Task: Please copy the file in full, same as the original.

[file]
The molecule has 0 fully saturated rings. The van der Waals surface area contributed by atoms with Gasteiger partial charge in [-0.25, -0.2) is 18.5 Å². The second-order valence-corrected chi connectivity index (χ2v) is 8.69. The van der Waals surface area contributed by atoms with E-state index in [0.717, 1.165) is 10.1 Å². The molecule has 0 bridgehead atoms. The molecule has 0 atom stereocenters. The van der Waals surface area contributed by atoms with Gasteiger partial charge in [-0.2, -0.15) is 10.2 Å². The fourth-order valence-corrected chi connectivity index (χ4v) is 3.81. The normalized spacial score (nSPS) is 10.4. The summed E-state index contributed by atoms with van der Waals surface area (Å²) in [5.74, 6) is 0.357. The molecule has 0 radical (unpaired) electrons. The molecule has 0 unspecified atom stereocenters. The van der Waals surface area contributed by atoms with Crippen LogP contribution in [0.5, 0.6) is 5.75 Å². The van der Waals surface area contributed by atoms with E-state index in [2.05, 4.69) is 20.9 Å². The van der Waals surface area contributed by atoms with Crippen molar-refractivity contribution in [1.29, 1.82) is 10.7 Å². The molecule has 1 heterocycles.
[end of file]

The molecule has 0 fully saturated rings. The van der Waals surface area contributed by atoms with Gasteiger partial charge in [-0.25, -0.2) is 18.5 Å². The second-order valence-corrected chi connectivity index (χ2v) is 8.69. The van der Waals surface area contributed by atoms with E-state index in [0.717, 1.165) is 10.1 Å². The molecule has 0 bridgehead atoms. The molecule has 0 atom stereocenters. The van der Waals surface area contributed by atoms with Gasteiger partial charge in [-0.2, -0.15) is 10.2 Å². The fourth-order valence-corrected chi connectivity index (χ4v) is 3.81. The normalized spacial score (nSPS) is 10.4. The summed E-state index contributed by atoms with van der Waals surface area (Å²) in [5.74, 6) is 0.357. The molecule has 0 radical (unpaired) electrons. The molecule has 0 unspecified atom stereocenters. The van der Waals surface area contributed by atoms with Crippen LogP contribution in [0.5, 0.6) is 5.75 Å². The van der Waals surface area contributed by atoms with E-state index in [2.05, 4.69) is 20.9 Å². The van der Waals surface area contributed by atoms with Crippen molar-refractivity contribution in [1.29, 1.82) is 10.7 Å². The molecule has 1 heterocycles.